Dodecylbismaleimide 69.3 g
X-BMI1 10.8 g
RICON 1302 2.9 g
2-Phenoxyacrylate 15.8 g
Coupling agent3 1.0
Peroxide4 0.2 g
1X-BMI (the 1,20-bismaleimido derivative of 10,11-dioctyl-eicosane), was prepared according to the procedure set forth in U.S. Pat. No. 5,973,166, the disclosure of which is hereby expressly incorporated herein by reference.
2Polybutadiene 20% grafted with maleic anhydride (commercially available from Sartomer).
3Beta-3,4-epoxycyclohexyl)ethyltrimethoxy silane.
4Di(4-t-butylcycohexyl)peroxydicarbonate.

The b-stageable die attach adhesive was mixed thoroughly after the addition of each component at room temperature, dispensed onto a glass slide, and heated to a temperature of 90 C. for 10 minutes, followed by heating to a temperature of 125 C. for 1 minute.

The b-staged die attach adhesive was heated to a temperature of 125 C. to 130 for less than 60 seconds, and silicon die was placed thereover. The silicon die was then attached to the glass slide by heating at a temperature of 150 C. for a period of time of 1 hour.

The b-staged die attach adhesive was then evaluated for room temperature die shear and hot die shear on a calibrated Dage 4000 die shear tester. The room temperature die shear was observed to be greater than 1-0 Kg-f, and the hot die shear was observed to be 45+/−19.

Example 2

A b-stageable die attach adhesive was prepared using the components listed below in the noted amounts. As above, the maleimides were prepared according to the procedure set Forth in U.S. Pat. No. 5,973,166.

Dodecylbismaleimide 68.6 g
X-BMI 10.7 g
RICON 130 23.0 g
2-Phenoxyacrylate 15.6 g
Coupling agent 0.8
Peroxide5 12 g
5Cumyl hydroperoxide.

The b-stageable die attach adhesive was mixed thoroughly after the addition of each component at room temperature; dispensed onto a glass slide, and heated to a temperature of 90 C. for 10 minutes, followed by heating to a temperature of 125 C. for 1 minute.

The b-staged die attach adhesive was heated to a temperature of 125 C. to 130 C. for less than 60 seconds, and silicon die was placed thereover. The silicon die was then attached to the glass slide by heating at a temperature of 150 C. for a period of time of 1 hour.

The b-staged die attach adhesive was then evaluated for room temperature die shear and hot die shear on a calibrated Dage 4000 die shear tester. The room temperature die shear was observed to be greater than 100 Kg-f, and the hot die shear was observed to be 63+/−23.

Example 3

A silver-filled b-stageable die attach adhesive was prepared using the components listed below in the noted amounts. As in example 1, the maleimides were prepared according to the procedure set forth in U.S. Pat. No. 5,973,166.

Dodecylbismaleimide 9.4 g
X-BMI 3.35 g
BMI citriconamide 5.7 g
RICON 130 2.9 g
2-Phenoxyacrylate 4.9 g
Coupling agent 0.25
Peroxide6 0.1 g
Silver filler7 75.5 g
6Di(4-t-butylcycohexyl)peroxydicarbonate.
7Particle size between 1 and 50 microns.

The b-stageable die attach adhesive was mixed thoroughly after the addition of each component at room temperature, dispensed onto a glass slide, and heated to a temperature of 90 C. for 10 minutes, followed by heating to a temperature of 125 C. for 1 minute.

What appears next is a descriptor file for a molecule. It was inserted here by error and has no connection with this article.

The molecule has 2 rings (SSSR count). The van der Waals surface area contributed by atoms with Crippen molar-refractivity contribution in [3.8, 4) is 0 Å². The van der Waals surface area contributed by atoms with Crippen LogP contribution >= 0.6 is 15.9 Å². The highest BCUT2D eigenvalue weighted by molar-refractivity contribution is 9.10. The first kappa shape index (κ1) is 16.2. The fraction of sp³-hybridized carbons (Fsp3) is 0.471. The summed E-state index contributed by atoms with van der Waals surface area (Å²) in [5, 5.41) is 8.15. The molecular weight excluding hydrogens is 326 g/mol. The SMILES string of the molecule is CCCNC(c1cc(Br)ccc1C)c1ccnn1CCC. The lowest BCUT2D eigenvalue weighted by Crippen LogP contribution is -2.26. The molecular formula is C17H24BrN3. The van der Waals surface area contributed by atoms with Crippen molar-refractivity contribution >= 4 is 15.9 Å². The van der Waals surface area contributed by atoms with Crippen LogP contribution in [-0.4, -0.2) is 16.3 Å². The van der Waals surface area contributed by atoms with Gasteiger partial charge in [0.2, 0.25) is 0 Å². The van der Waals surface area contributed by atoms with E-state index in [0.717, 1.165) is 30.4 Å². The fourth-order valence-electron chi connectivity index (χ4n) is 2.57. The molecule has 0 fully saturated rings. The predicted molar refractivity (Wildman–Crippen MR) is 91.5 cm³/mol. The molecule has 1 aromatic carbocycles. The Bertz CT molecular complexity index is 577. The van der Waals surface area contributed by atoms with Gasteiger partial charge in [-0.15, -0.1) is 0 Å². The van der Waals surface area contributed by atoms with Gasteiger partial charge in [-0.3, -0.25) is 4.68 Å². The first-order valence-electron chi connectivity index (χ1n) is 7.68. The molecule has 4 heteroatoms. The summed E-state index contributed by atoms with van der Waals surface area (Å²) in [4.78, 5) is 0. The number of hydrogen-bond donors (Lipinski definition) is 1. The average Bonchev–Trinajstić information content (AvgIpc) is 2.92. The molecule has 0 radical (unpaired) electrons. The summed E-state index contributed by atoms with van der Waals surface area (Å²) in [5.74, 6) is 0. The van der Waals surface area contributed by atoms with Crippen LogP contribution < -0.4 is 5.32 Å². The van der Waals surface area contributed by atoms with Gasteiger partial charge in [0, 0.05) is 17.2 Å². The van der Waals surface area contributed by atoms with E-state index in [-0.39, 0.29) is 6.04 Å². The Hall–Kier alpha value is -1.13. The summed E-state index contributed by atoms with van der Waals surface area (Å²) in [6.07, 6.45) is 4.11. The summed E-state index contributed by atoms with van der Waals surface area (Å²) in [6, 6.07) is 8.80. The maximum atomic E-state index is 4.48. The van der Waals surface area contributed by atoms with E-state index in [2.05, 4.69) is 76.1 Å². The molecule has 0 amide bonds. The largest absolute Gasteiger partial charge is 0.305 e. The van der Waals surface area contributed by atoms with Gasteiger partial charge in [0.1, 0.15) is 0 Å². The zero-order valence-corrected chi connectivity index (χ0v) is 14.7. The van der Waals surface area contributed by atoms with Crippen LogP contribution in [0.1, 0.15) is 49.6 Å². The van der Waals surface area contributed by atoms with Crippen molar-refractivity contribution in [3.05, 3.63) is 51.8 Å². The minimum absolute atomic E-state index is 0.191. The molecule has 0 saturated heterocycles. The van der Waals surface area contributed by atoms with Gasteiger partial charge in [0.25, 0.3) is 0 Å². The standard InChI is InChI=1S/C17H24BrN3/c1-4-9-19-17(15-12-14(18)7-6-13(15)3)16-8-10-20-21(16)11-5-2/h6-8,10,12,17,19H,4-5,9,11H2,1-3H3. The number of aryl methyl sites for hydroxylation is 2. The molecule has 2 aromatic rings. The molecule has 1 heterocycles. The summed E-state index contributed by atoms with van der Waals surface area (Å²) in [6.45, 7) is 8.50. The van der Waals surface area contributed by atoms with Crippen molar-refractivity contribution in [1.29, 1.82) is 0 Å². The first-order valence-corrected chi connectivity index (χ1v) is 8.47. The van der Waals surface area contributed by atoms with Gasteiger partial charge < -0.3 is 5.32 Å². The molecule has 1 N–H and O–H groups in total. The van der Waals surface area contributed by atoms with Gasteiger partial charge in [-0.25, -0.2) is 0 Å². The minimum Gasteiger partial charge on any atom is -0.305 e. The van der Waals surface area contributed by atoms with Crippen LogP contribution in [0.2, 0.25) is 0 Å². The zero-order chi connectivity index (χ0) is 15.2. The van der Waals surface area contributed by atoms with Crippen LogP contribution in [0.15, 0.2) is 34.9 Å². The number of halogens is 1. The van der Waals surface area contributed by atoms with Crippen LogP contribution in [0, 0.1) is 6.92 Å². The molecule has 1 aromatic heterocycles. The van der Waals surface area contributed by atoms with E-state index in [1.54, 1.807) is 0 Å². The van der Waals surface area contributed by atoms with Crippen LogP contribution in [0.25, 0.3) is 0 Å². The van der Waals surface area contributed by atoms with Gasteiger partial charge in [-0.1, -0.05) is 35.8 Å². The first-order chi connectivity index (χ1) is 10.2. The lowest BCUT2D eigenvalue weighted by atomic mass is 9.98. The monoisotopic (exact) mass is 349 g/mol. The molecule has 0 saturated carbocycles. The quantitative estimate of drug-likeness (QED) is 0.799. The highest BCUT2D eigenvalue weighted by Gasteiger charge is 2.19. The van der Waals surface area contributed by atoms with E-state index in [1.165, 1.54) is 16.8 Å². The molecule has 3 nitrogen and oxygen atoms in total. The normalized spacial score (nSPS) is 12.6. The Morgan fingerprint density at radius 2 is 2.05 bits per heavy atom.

The b-staged die attach adhesive was heated to a temperature of 125 C. to 130 C. for less than 60 seconds, and a silicon die was placed thereover. The silicon die was then attached to the glass slide by heating at a temperature of 150 C. for a period of time of 1 hour.

The b-staged die attach adhesive was then evaluated for room temperature die shear and hot die shear on a calibrated Dage 4000 die shear tester. The room temperature die shear was observed to be greater than 100 Kg-f, and the hot die shear was observed to be 51+/−13.

Example 4

Another silver-filled b-stageable die attach adhesive was prepared using the components listed below in the noted amounts. Again as in example 1, the maleimides were prepared according to the procedure set forth in U.S. Pat. No. 5,973,166.

Dodecylbismaleimide 7.6 g
X-BMI 2 g
RICON 130 1.3 g
Dicyclopentadienyl MA 4.5 g
Bisphenol A Di(meth)acrylate 2.3 g
Coupling agent 1.3 g
Peroxide 1 g
Silver filler 80 g

The b-stageable die attach adhesive was mixed thoroughly after the addition of each component at room temperature, and determined to have a 1 rpm viscosity of 349,000 cps. The b-stageable die attach adhesive was dispensed onto a glass slide, and heated to a temperature of 125 C. for 5 minutes.

The b-staged die attach adhesive was heated to a temperature of 175 C. for one hour. At this point, the cured die attach adhesive was allowed to cool to room temperature, and its volume resistivity was determined to be 0.00023 ohms-cm.

The b-stageable die attach adhesive was screen printed onto a ceramic substrate, and heated to a temperature of 125 C. for 5 minutes. The b-staged die attach adhesive was allowed to cool to room temperature. The b-staged die attach adhesive was heated to a temperature of 125 C. to allow for the solid component to melt so that a silicon die may be placed thereover. The assembly was bonded together by heating at a temperature of 175 C. for a period of time of one hour.

The b-staged die attach adhesive was then evaluated for hot die shear at 275 C. on a calibrated Dage 4000 die shear tester. The hot die shear was observed to be 46+/− about 10.